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Secondary School Expenditure

Volume 491: debated on Monday 27 April 2009

Separate figures are not available for secondary schools, as funding is not allocated by phase. Revenue and capital combined funding per pupil aged three to 19 in England for 2009-10 is £6,400. The average guaranteed per pupil unit of funding in the dedicated schools grant, which is the core element of school revenue funding, for 2009-10 is £4,218.

I thank the Minister for that reply, and may I say what a vast improvement that is on the situation before 1997? In the context of the financial crisis, does he detect any lessening of the Government’s enthusiasm for seeking convergence in the funding of the 93 per cent. of children in state schools and the 7 per cent. of children in private schools?

There is no lessening of enthusiasm at all; our commitment remains to safeguarding schools budgets. We are committed to the increases that we set out the year before last for this comprehensive spending review period—unlike others, who can make no commitment for the last year of that spending review period—and on the basis of those increases, we are narrowing the gap all the time.

The Minister always seeks to deal with questions in a helpful and sensitive way. Am I right to believe the information that is coming to me from a number of my local secondary schools that there is a problem in the funding of sixth-form education? This deeply worries me, because I believe that, at the sixth-form level, we really do dictate how people will succeed in their subsequent career and life. Is there a problem? If so, what are the Government going to do about it? As he knows, I come from what was Cheshire—now it is Cheshire East.

I shall try to put this as helpfully and sensitively as possible. As we set out in response to earlier questions, in the Budget we announced more than £200 million for this year and more than £400 million for next year so that we can fully fund post-16 places and, indeed, an additional 55,000 extra learners. We are not just saying to schools and colleges, “Plan on the basis of what you had already predicted at the turn of year for post-16 places.”; we are also saying, “If you can stimulate more into learning, we have the resources to listen to what you are saying and to see whether we can do even better than you were expecting.”

We all welcome the increase in the baseline funding for secondary schools, but will the Minister assure us that, once again, he will re-examine the area cost adjustment, in order to take account of children who live in small pockets of deprivation and underachieve, yet are paid less than those in accommodating areas, where schools overachieve above the average and there is no deprivation, simply because they are not in metropolitan areas?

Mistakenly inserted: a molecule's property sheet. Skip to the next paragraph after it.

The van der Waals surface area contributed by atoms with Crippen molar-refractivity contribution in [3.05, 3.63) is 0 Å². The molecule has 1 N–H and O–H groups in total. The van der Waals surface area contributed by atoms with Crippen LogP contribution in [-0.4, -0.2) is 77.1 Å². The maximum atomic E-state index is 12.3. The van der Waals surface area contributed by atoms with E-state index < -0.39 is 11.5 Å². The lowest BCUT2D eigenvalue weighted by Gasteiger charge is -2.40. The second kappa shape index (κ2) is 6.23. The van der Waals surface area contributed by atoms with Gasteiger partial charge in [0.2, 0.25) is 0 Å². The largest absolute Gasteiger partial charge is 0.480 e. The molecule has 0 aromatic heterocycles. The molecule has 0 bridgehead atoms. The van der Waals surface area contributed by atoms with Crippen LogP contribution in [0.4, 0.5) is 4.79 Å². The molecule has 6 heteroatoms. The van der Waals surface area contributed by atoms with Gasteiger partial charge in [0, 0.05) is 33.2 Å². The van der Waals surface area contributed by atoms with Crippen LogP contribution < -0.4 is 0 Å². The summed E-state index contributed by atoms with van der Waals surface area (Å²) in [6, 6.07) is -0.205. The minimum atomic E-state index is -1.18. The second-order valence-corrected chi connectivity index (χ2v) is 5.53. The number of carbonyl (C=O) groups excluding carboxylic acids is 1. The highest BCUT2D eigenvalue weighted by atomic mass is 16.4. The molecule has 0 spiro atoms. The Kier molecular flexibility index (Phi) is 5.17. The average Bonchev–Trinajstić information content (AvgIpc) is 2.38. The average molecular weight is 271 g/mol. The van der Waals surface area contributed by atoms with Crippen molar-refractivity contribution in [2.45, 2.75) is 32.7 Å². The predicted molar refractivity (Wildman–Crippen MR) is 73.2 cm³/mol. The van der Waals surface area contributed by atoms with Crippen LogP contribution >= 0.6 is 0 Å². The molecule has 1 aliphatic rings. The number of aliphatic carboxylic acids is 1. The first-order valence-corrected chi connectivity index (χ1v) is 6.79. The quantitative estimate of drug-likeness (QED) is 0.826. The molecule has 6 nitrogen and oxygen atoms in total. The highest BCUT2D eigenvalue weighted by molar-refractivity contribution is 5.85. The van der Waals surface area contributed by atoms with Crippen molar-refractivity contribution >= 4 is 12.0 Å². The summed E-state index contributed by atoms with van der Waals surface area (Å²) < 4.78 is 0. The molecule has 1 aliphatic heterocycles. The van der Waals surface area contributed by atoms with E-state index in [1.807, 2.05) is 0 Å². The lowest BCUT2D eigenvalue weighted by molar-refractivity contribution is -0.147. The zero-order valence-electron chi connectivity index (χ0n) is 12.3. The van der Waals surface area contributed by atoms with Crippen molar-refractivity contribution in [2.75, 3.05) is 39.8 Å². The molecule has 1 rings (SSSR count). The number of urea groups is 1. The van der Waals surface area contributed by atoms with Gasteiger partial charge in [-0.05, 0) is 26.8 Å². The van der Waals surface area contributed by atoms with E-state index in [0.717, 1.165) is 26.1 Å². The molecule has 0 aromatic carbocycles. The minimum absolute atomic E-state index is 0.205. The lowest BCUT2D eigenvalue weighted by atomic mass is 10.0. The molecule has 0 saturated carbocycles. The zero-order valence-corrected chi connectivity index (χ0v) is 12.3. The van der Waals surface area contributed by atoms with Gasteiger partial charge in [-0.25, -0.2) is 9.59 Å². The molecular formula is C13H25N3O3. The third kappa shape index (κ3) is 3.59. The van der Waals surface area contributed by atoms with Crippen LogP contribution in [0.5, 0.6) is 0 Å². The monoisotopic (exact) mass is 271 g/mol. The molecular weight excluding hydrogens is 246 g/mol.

Certainly I can tell my hon. Friend that we are looking at a new formula for the dedicated schools grant for the next spending review period. We have been working and consulting on that for some time, and we expect to be able to make some announcements towards the end of next year on the outcome of that work. During this spending review period, we acknowledge, for the first time, that there are pockets of deprivation in some of our wealthier authorities; we have begun a process of acknowledging exactly the point that he raises.

In the middle of March, Lutterworth college—the biggest school in Leicestershire—which is in my constituency, was told that it would get a certain sum for post-16 education, but at the end of March, the Learning and Skills Council told it that the sum would be less. Now, after the Budget, the Government are saying that they are going to find the money after all. May I say sensitively to the sensitive Minister that the situation is chaotic—to say the least? Can he now guarantee that Lutterworth college will be able to fund every place that it expected to fund this coming September?

I welcome the investment to which my right hon. Friend has referred in earlier answers. Do figures exist to show the funding that is being put into the STEM subjects—science, technology, engineering and mathematics? Is he confident that it is sufficient to ensure that every student who wants to study one of those subjects can do so?

I do not have the figures at my fingertips for the extra resources that we are putting into the STEM subjects, which my hon. Friend champions so passionately, but it is crucial that we sustain the momentum that we have developed in science, technology, engineering and maths for our economy and to enable individuals to prosper in life. Those skills and competencies are hugely important, and we will continue that commitment as we carry out the review of schools funding that I mentioned earlier.